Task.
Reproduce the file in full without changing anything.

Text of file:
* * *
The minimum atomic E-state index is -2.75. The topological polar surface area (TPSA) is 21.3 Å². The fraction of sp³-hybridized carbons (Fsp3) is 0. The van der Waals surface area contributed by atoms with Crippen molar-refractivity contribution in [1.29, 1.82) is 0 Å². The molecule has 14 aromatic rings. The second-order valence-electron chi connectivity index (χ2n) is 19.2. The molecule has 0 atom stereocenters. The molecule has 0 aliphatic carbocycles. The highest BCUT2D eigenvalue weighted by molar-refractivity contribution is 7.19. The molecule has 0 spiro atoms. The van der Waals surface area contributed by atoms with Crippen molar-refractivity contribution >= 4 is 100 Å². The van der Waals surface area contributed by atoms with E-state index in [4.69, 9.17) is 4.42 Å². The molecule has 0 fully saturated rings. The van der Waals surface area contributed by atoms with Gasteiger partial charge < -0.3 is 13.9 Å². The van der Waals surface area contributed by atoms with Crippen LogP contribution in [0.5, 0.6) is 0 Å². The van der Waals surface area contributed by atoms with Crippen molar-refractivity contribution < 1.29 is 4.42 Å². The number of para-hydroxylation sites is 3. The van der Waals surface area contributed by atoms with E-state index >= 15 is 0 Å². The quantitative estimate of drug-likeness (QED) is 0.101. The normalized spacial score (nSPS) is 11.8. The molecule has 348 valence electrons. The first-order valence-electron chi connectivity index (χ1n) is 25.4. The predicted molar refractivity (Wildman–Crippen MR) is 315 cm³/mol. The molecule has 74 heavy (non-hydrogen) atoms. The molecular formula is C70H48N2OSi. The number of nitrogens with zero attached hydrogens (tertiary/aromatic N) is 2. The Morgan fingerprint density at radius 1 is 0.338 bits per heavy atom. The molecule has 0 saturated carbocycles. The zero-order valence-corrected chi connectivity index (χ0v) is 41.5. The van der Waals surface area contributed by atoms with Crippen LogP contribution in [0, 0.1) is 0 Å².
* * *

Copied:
The minimum atomic E-state index is -2.75. The topological polar surface area (TPSA) is 21.3 Å². The fraction of sp³-hybridized carbons (Fsp3) is 0. The van der Waals surface area contributed by atoms with Crippen molar-refractivity contribution in [1.29, 1.82) is 0 Å². The molecule has 14 aromatic rings. The second-order valence-electron chi connectivity index (χ2n) is 19.2. The molecule has 0 atom stereocenters. The molecule has 0 aliphatic carbocycles. The highest BCUT2D eigenvalue weighted by molar-refractivity contribution is 7.19. The molecule has 0 spiro atoms. The van der Waals surface area contributed by atoms with Crippen molar-refractivity contribution >= 4 is 100 Å². The van der Waals surface area contributed by atoms with E-state index in [4.69, 9.17) is 4.42 Å². The molecule has 0 fully saturated rings. The van der Waals surface area contributed by atoms with Gasteiger partial charge < -0.3 is 13.9 Å². The van der Waals surface area contributed by atoms with Crippen LogP contribution in [0.5, 0.6) is 0 Å². The van der Waals surface area contributed by atoms with Crippen molar-refractivity contribution < 1.29 is 4.42 Å². The number of para-hydroxylation sites is 3. The van der Waals surface area contributed by atoms with E-state index >= 15 is 0 Å². The quantitative estimate of drug-likeness (QED) is 0.101. The normalized spacial score (nSPS) is 11.8. The molecule has 348 valence electrons. The first-order valence-electron chi connectivity index (χ1n) is 25.4. The predicted molar refractivity (Wildman–Crippen MR) is 315 cm³/mol. The molecule has 74 heavy (non-hydrogen) atoms. The molecular formula is C70H48N2OSi. The number of nitrogens with zero attached hydrogens (tertiary/aromatic N) is 2. The Morgan fingerprint density at radius 1 is 0.338 bits per heavy atom. The molecule has 0 saturated carbocycles. The zero-order valence-corrected chi connectivity index (χ0v) is 41.5. The van der Waals surface area contributed by atoms with Crippen LogP contribution in [0, 0.1) is 0 Å².